Moreover, public health is an active component in the progress of the African society, which is undergoing a great change in terms of development of human resources, infrastructures, products and procedures. Unfortunately, the strong presence of communicable and non-communicable diseases in Africa is a great obstacle for this development. However, it is our belief that public health could play a major role in the control of morbidity and mortality in the African region. The increasing connection between research and society could enable the public health sector to address the key development problems in Africa and to exploit its innovation and competitiveness in the global market.
Important issues related to R&I are:
Public engagement: promoting the engagement of all the stakeholders – including researchers, citizens, policy makers, business companies and industries – in the research and innovation of public health process;
Gender: favoring gender equality within health institutions, research and innovation content;
Education: enhancing the current education process in order to provide future researchers and other social actors with new capacities of taking responsibility in R&I process, and educate children, youth and their parents to hygiene, vaccination practice and so on;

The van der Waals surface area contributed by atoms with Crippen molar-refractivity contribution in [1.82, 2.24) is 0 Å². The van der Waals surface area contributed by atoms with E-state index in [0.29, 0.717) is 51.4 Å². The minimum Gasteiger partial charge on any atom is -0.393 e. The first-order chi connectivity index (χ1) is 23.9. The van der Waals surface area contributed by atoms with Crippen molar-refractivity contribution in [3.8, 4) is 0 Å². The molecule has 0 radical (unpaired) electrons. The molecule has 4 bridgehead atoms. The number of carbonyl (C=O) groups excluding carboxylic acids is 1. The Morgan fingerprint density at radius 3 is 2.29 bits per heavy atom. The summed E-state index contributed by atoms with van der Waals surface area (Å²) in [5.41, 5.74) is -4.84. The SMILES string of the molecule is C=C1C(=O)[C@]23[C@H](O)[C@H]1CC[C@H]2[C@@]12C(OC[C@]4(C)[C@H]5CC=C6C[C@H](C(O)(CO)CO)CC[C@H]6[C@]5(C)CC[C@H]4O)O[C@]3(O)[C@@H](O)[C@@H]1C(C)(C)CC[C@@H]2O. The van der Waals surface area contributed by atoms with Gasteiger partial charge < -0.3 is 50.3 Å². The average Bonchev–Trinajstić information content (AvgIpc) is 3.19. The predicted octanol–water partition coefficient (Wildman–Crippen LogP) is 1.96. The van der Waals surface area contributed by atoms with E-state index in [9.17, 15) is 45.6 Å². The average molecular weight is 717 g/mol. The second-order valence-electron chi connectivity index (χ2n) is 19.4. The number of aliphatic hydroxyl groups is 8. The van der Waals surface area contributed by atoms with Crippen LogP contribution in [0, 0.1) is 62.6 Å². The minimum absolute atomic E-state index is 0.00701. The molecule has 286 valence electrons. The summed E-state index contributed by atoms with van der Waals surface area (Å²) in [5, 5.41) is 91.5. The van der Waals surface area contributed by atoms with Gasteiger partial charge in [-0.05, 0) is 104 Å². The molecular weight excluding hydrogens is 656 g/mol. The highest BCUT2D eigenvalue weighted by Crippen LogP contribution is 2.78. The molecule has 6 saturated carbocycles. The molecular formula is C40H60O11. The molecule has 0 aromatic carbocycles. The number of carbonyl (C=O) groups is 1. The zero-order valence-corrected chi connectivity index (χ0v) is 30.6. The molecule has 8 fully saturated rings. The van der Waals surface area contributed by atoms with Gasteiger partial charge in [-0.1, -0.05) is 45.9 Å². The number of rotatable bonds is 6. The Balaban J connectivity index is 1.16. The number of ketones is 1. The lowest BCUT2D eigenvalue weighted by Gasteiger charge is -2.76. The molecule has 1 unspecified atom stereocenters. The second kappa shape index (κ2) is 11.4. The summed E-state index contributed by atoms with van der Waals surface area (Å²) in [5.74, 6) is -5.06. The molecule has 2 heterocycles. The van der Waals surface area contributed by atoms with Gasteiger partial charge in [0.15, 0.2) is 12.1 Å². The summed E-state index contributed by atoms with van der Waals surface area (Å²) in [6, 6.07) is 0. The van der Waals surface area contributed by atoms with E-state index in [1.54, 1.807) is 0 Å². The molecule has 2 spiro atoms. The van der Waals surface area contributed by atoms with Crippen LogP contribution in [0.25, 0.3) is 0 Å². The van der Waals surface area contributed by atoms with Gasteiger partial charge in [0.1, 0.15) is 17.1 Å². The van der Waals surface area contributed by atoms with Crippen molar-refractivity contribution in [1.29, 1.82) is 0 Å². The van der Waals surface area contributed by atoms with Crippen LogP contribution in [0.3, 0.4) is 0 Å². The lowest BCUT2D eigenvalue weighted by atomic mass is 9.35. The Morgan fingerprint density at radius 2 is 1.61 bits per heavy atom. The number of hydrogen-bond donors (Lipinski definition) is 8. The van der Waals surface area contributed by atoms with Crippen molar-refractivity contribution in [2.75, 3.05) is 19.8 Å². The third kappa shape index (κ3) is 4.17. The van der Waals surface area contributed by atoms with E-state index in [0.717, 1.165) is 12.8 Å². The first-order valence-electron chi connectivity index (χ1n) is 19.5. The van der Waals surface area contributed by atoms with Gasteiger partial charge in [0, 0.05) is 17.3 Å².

Open Access: making research practice and innovation transparent and easily and widely accessible;
Ethics: making research, practice and innovation respectful of the fundamental rights and ethical standards.
The last point is related to the strict correlation between research and practice in public health. This could be achieved through: the setting of public health research priorities, the development of health services research, the maintenance of scientific and ethical standards in research (codes of conduct), the strengthening of institutional capacity, the financing of public health research, and finally through the knowledge brokering, which is the operational linkage between research institutions and policy-makers that optimizes the translation of research findings to policy.
The expressions of applied research, technology transfer and translational medicine are a deep part of the public health core-business. The gap existing between scientific discovery (vaccines, drugs, medical devices, natural products, procedures, etc.), its application and the trade marketing need to be filled in Africa, and this requires a common contribution from all the African people involved in every-day public health activity.
Finally, we would like to invite all the African people involved in public health activities to take part in this project of creating a public health community and to use this journal as a valid instrument to disseminate knowledge. It is our belief that the strength of this journal will greatly depend on your active involvement.
We are looking forward to receiving your submission.